Dark purple postcard image reading "Seasonal Maintenance Checklist - Fall 2022"

We're back after a bit of a break—and, at your request, consolidating into seasonal maintenance reminders so you can tackle it in one big transition push! This Fall, it's all about relatively easy indoor tasks that have a big impact on comfort and quality of life. So don't delay...




Most of us ignore the HVAC (heating, ventilation, A/C) system in our home until something breaks. Just like your car, though, it pays to do routine preventative maintenance and budget for big-ticket fixes at least once a decade! And there are environmental considerations when choosing/changing your system's fuel sources—not to mention the fact that inefficient heating/cooling can be expensive.

Options for HVAC help (very rough estimates):
  • Have a service and evaluation of your current system by a vendor that also does replacements ($~300-700)
  • Replace a gas furnace with a newer model ($4000-10,000)
  • Replace an oil furnace with gas or electric ($5000-12,000--includes decommissioning oil tank)
  • Replace a gas or oil furnace--or older electric--with a heat pump or ductless mini-splits ($7,000-20,000 depending on system, house size/layout)
Contact, Availability & Pricing

Like MANY other trades, the best & most experienced HVAC vendors are incredibly busy right now. Some are not even taking on new installation projects, or are focusing only on one type/brand of system where they may have previously done anything. I highly recommend getting bids from multiple outfits, since there are often multiple ways to approach any project and a wide variation in cost/availability. It may take you a fair amount of calling around to get the info, but if you start *before* there's a dire need, you'll be OK.

For furnace & A/C service and duct cleaning, most companies are just a week or two out. For full system replacement, it may be several weeks or a few months, depending on the availability of supplies.

In addition to the cost of a particular system, it's important to consider any ancillary costs of changing fuel sources (adding a gas line, capping a gas line, decommissioning an oil tank), as well as any improvements to existing ducts, insulation of lines, or exhaust.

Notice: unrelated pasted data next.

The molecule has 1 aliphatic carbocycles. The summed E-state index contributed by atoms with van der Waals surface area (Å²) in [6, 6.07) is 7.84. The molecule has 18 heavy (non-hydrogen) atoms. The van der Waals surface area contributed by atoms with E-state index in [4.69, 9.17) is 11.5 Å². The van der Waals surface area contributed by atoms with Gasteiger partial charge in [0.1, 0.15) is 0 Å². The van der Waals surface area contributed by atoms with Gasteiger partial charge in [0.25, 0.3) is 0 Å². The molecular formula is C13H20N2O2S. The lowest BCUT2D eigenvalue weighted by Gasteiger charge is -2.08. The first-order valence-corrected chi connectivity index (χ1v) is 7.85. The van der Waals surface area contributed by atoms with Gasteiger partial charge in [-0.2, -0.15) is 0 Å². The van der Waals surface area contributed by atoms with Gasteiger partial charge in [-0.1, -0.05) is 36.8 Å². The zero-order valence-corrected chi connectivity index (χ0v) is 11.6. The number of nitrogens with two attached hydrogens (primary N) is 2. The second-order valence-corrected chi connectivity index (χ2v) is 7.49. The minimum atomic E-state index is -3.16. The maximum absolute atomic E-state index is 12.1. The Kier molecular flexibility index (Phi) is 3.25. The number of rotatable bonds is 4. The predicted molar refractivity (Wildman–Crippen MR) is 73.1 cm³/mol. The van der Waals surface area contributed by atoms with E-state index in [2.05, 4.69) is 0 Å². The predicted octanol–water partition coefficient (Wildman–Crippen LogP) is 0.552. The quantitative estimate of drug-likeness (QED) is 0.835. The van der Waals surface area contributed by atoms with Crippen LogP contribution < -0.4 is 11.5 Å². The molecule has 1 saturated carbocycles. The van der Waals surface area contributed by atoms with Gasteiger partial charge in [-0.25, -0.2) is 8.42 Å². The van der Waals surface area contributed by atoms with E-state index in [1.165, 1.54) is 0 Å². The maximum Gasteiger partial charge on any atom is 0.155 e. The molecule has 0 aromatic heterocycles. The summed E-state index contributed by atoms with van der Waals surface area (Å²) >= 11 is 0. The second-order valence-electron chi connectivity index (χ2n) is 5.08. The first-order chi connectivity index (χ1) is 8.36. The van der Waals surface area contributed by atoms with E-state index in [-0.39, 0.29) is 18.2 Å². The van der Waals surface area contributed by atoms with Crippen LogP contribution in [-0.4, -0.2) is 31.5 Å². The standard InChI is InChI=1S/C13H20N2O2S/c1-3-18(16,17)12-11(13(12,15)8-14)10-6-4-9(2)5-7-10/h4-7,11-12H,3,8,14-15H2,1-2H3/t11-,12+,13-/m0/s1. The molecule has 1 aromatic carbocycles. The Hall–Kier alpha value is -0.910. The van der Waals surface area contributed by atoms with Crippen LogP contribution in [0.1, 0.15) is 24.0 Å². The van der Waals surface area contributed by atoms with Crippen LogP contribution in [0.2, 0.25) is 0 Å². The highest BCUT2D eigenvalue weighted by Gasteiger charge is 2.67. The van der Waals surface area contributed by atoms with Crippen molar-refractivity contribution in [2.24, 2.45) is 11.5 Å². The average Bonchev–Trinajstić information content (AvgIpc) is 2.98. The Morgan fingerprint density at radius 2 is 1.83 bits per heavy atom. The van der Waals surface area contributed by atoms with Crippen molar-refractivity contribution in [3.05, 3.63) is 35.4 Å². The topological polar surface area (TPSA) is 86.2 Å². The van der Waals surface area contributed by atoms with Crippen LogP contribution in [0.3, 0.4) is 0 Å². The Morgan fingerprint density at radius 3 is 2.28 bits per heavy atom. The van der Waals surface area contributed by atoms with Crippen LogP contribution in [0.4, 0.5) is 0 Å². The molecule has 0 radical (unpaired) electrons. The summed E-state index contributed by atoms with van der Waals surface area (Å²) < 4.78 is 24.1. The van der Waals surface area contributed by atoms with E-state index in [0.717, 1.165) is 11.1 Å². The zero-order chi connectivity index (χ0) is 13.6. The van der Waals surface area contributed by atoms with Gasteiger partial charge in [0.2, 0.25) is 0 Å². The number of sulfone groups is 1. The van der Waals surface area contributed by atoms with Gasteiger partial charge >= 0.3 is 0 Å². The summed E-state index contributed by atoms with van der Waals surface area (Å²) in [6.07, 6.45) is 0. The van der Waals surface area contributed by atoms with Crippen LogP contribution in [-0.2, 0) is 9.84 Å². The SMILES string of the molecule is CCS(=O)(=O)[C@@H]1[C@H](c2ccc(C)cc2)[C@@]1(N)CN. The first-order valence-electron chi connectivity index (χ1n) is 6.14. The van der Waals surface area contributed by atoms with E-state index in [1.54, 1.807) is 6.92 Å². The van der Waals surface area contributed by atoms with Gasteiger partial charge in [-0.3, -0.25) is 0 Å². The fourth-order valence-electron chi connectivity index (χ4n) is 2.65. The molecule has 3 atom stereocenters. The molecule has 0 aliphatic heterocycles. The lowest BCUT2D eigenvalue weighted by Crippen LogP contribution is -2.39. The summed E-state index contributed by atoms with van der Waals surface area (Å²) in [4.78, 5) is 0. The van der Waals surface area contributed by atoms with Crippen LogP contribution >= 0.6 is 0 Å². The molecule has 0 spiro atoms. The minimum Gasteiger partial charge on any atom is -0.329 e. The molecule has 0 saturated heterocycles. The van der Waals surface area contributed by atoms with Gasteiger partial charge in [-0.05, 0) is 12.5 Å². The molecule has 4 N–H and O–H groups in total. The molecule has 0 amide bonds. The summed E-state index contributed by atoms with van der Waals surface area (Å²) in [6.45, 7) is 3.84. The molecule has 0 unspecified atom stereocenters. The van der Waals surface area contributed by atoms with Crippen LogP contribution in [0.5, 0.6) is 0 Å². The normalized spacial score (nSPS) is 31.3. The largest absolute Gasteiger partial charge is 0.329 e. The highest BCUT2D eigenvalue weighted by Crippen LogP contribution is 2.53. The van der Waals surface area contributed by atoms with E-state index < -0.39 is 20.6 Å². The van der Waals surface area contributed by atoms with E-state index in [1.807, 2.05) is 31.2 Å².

If you have central air, it's important to clean the ducts upon move-in, after any major construction projects, and every few years (especially if you have pets or are sensitive to allergens). While you're at it, make sure you have the right filters (HEPA? Correct size?) on furnace & A/C and that they're replaced at least two times per year. While you're at it, make sure your dryer ducts, fireplaces, and any other vent-like spot in your home is clean as well!

Contact, Availability & Price

Most of these vendors are only a week or two out, and cleaning is in the $200-600 range depending on home size.



Plumbing is another one of those things we don't tend to pay attention to until they break—usually in pretty dramatic fashion! There are some key things we can do to proactively save money and keep our pipes in good shape... First, consider getting a home inspection if you don't have a recent one. The inspector can evaluate existing plumbing work and spot issues *without* any conflicts of interest as a vendor. Then, just as with HVAC work, get multiple bids & evaluate methods of improvement if it's a bigger job. If you own an older home, assume that at some point you will need to replace:

  1. Water line IN to the home from the street.
  2. All interior plumbing (depending upon whether it was steel, copper, older plastic, etc.)
  3. Plumbing at sinks/tubs/laundry or appliances, including waste lines.
  4. Sewer lines, both interior waste stack and line to city main.
Contact & Availability

Good plumbers are like toilet paper in mid-2020: Hard to find and worth their weight in gold. You may have to call around and call BACK to the same vendors to get on the top of their service list. Don't expect them to call you back if you email or leave messages (I know, I know); they're swamped! You will likely have to wait several weeks to schedule non-emergency services, so do your best to be patient. If it's an emergency, expect to pay a premium.

Price Range

It's hard to ballpark plumbing costs; most small projects are a few hundred dollars hourly, and bigger projects should be bid out (and always in the thousands) each time. Like other big system work, you shouldn't have to do this work very often!